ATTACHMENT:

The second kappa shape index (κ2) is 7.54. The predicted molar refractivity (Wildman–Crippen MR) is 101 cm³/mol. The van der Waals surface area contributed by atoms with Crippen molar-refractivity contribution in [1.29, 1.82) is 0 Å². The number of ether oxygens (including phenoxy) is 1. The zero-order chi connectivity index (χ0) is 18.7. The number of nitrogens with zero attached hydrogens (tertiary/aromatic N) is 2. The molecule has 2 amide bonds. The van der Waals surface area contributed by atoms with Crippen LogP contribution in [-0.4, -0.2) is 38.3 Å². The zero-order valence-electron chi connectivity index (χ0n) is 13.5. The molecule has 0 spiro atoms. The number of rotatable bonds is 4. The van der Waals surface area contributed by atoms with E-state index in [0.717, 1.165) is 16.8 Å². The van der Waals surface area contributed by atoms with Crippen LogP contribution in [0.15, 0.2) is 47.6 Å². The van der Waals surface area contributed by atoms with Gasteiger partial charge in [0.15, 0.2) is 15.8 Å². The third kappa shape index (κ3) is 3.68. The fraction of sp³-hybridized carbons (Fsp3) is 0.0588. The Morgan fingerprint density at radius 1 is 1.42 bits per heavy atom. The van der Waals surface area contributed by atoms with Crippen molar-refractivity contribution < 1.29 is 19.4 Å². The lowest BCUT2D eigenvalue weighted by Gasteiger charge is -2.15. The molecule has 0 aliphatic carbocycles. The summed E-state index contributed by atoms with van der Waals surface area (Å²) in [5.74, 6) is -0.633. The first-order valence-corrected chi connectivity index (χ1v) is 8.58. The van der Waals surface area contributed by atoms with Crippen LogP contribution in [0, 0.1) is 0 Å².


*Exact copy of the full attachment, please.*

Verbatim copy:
The second kappa shape index (κ2) is 7.54. The predicted molar refractivity (Wildman–Crippen MR) is 101 cm³/mol. The van der Waals surface area contributed by atoms with Crippen molar-refractivity contribution in [1.29, 1.82) is 0 Å². The number of ether oxygens (including phenoxy) is 1. The zero-order chi connectivity index (χ0) is 18.7. The number of nitrogens with zero attached hydrogens (tertiary/aromatic N) is 2. The molecule has 2 amide bonds. The van der Waals surface area contributed by atoms with Crippen LogP contribution in [-0.4, -0.2) is 38.3 Å². The zero-order valence-electron chi connectivity index (χ0n) is 13.5. The molecule has 0 spiro atoms. The number of rotatable bonds is 4. The van der Waals surface area contributed by atoms with E-state index in [0.717, 1.165) is 16.8 Å². The van der Waals surface area contributed by atoms with Crippen LogP contribution in [0.15, 0.2) is 47.6 Å². The van der Waals surface area contributed by atoms with Gasteiger partial charge in [0.15, 0.2) is 15.8 Å². The third kappa shape index (κ3) is 3.68. The fraction of sp³-hybridized carbons (Fsp3) is 0.0588. The Morgan fingerprint density at radius 1 is 1.42 bits per heavy atom. The van der Waals surface area contributed by atoms with Crippen molar-refractivity contribution < 1.29 is 19.4 Å². The lowest BCUT2D eigenvalue weighted by Gasteiger charge is -2.15. The molecule has 0 aliphatic carbocycles. The summed E-state index contributed by atoms with van der Waals surface area (Å²) in [5.74, 6) is -0.633. The first-order valence-corrected chi connectivity index (χ1v) is 8.58. The van der Waals surface area contributed by atoms with Crippen LogP contribution in [0, 0.1) is 0 Å².